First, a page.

YA BOY -
Chapter 1: The Rise |
Release Date : January 2007
Label : Precise Music
Dub Quotable: Known for his wicked punch-lines and gritty flow, Ya Boy
is a unique rapper that appeals to both the underground and mainstream
audiences. By the end of this tape, then, he will more than likely appeal to
In 2005 Ya Boy left his imprint on West Coast Hip-Hop with his popular debut
album "Rookie Of the Year." Since then he’s gone from word of mouth favorite
to the talk of the industry, earning the backing of DJ Skee along the way.
Known for his wicked punch-lines and gritty flow, Ya Boy is a unique rapper
that appeals to both the underground and mainstream audiences. By the end of
this tape, then, he will more than likely appeal to you.
"Don't overlook me, no longer the rookie" is the stark message of the
horn driven "Evidence," a track dedicated to sniping critics that have
doubted his rap skills or street credibility. To lighten a somber mood we are
treated to a brief cameo from Phat Rat who addresses some of the rumours
following one of Hip-Hops most promising acts. Aftermath’s Bishop Lamont adds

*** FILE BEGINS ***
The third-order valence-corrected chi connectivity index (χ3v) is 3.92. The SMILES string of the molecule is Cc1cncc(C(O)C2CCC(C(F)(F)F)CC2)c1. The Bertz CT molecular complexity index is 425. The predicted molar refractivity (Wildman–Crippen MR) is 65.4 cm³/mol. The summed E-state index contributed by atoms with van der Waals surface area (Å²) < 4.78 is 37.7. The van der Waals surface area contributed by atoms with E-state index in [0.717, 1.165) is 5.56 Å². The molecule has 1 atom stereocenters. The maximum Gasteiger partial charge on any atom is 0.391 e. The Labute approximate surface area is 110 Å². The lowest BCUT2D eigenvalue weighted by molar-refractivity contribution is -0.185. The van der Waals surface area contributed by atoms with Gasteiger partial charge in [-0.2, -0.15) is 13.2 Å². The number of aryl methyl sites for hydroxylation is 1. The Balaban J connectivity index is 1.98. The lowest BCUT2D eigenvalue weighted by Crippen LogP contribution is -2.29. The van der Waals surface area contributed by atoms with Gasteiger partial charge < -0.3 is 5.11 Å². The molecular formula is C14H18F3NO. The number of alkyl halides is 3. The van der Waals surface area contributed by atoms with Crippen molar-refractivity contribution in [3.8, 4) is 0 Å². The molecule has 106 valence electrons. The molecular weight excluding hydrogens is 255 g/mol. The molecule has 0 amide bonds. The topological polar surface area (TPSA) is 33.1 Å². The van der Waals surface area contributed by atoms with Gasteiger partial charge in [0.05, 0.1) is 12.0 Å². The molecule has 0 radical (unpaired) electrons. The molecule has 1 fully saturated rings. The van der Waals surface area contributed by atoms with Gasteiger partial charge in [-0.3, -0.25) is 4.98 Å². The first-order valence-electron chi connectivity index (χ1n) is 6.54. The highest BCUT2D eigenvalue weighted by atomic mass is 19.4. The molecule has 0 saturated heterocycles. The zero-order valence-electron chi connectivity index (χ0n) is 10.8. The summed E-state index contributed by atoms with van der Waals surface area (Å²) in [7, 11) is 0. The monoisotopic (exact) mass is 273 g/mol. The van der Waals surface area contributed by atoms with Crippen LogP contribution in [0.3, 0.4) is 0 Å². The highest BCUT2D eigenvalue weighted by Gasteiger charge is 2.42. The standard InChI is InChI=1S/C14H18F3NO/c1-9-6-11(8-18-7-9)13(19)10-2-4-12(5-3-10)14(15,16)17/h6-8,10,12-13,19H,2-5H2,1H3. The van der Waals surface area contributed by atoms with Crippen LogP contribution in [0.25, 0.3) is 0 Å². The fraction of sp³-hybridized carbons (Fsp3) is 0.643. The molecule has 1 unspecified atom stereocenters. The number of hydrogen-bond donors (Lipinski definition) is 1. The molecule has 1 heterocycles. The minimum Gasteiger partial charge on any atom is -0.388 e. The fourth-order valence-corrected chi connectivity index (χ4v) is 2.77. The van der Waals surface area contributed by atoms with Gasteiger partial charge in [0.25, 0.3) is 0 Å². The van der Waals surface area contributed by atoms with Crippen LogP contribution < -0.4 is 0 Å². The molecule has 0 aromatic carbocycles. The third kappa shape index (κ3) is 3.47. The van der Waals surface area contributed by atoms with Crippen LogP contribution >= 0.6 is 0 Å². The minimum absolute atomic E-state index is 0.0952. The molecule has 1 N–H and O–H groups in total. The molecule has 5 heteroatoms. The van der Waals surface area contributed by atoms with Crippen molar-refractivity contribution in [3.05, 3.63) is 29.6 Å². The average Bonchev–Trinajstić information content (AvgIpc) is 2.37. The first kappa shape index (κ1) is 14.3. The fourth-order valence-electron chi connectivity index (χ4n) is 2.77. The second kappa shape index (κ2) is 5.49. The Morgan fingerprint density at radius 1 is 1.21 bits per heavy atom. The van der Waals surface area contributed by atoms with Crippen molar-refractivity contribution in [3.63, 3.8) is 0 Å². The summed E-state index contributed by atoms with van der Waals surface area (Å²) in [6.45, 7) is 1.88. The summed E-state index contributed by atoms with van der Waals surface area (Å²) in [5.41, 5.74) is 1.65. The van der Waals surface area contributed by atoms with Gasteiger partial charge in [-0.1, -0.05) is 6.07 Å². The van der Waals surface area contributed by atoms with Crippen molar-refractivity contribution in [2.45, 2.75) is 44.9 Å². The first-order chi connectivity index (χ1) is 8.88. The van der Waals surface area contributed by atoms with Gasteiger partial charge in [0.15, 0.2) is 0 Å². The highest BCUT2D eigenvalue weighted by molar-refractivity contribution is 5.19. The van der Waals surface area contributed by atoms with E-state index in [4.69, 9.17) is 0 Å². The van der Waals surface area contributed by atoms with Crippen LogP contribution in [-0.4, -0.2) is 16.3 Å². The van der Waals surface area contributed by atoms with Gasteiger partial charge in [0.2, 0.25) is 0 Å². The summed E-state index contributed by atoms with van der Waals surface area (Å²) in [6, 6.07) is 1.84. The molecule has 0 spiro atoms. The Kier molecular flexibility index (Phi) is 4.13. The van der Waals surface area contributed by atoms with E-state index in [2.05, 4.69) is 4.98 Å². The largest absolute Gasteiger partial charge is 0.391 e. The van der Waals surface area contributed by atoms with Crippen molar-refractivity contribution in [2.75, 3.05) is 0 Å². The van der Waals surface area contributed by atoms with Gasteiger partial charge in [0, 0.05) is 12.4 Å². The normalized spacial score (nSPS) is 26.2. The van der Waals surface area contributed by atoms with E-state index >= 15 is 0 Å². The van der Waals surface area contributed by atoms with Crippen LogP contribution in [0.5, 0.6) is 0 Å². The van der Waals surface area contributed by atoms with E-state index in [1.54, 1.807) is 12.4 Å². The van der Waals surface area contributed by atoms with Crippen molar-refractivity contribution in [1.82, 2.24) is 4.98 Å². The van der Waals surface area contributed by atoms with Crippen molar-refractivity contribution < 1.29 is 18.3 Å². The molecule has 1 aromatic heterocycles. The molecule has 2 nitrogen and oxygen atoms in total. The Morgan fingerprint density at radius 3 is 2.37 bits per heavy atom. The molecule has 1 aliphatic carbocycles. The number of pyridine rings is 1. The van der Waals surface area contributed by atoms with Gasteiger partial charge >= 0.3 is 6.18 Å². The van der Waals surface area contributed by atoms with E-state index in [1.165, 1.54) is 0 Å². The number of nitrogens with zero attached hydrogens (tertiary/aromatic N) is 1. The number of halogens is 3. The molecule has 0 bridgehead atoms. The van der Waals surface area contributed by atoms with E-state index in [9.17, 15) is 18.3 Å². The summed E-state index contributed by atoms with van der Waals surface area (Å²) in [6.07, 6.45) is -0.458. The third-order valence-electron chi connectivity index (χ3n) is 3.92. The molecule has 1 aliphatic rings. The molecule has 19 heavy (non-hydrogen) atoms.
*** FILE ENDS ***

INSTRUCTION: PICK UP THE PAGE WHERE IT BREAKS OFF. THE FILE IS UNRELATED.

a noteworthy contribution on the similarly street aimed "Barbershop."
With a 50 Cent inspired hook in tow, Ya Boy is back to clear up some of the
gossip circulating: "They heard I’m in L.A recordin' with the Doctor/They
know I’m finna blow, it’s clearer than a glass of vodka." A finely
orchestrated beat provides a choice pallet for these two artists to express
themselves. The result is a track that will retain frequent play throughout
Predominantly offering street oriented sounds, there are some exceptions with
this mixtape. Ya Boy links with Jin to produce the conscious track "Down So
Long." While some may sense an odd combination before listening, there is
a surprising chemistry between the pair that ultimately sees the men trade
lines. "This is the anthem for the struggle and the grind/Its Jin, Ya Boy,
it's about time". “Down So Long” is an invigorating opportunity for
the listener to comprehend these two emcees daunting struggles.
Not unlike other mixtapes, "Chapter 1: The Rise" does have its flaws.
Incessant crack-fuelled rhymes can get irritating and the beat selection can
be questionable. That aside, this is a great ambassador of West Coast rap for
2007. Tracks such as "Exactly", "Show U Wut It Do" and "Down
By The Bay" all offer heavy bass-lines and equally weighty lyricism. With
longtime fans and new converts taking notice, don’t expect Ya Boy’s ‘Rise’ to
stop anytime soon.